EAST HARLEM — Halloween costumes are back in the closet and the candy's mostly gone, but in East Harlem, the fun had just begun Wednesday as organizers prepared the annual Day of the Dead festival.
The traditional “El Dia de los Muertos,” or "Day of the Dead," is a Mexican tradition that has spread throughout the world honoring those who have died through a multi-day festival coinciding with the Catholic celebration of All Saints' Day and All Souls' Day on Nov. 1- 2.
Wednesday's festivities at the Union Settlement Association, at 237 E. 104th St., began with the construction of a cross-shaped altar covered in colorful paper and fringe and loaded up with offerings of bread, water and sweets for those who have died.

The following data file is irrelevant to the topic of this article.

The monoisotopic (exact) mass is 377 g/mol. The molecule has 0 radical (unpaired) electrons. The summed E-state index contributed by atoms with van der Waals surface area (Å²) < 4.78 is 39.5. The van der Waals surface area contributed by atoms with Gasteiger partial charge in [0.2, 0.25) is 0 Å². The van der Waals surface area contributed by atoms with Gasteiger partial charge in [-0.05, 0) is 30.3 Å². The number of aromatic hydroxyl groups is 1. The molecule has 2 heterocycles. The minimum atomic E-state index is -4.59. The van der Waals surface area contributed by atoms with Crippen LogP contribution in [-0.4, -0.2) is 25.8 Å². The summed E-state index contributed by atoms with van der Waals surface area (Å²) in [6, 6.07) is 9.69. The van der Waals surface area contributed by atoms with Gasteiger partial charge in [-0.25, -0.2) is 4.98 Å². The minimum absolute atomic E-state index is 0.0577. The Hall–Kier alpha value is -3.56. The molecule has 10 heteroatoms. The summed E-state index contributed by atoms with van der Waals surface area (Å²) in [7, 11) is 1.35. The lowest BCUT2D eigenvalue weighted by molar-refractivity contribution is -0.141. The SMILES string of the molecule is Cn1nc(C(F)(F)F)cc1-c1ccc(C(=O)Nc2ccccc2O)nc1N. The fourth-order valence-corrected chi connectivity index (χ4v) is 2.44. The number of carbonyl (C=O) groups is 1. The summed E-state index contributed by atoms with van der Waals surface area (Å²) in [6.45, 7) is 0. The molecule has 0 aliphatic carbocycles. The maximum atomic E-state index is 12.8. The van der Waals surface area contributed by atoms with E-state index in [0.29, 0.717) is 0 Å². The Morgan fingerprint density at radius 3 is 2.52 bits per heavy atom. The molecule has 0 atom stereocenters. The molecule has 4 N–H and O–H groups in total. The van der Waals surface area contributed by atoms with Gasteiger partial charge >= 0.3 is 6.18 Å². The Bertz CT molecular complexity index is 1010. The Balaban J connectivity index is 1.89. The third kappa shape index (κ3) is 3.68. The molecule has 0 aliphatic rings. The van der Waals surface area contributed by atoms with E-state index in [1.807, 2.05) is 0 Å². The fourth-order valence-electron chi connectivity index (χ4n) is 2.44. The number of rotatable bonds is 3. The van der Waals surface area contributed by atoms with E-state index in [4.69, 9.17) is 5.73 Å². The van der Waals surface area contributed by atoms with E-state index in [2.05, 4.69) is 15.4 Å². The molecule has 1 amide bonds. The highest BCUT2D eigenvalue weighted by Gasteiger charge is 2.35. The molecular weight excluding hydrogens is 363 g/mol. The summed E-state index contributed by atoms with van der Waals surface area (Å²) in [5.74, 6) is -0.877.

“The Day of the Dead is the commemoration for the souls that have passed away,” said Miguel Cossio, a visual artist who helped decorate the space. “It’s pre-Spanish with a mix of Christianity.”
“It’s a very important celebration,” added Cossio, who was born in Mexico before coming to the States in the mid-1990s.
Cossio said the tradition honors the belief that the souls of the dead return to the Earth on Nov. 1 and Nov. 2 and visit the homes of their loved ones, where they look for the things they liked in life, from bread to fruit to a drink of water.
On Wednesday, Cossio led a team of volunteers who decorated the cross-shaped altar with food and drinks, bright flowers and paper-mache skeletons with grimaces or bony smiles.
The evening events were expected to stretch into the night with a traditional feast, dancing and a Mariachi band.
“Not many countries in South America celebrates it the way we celebrate in Mexico,” said Cossio.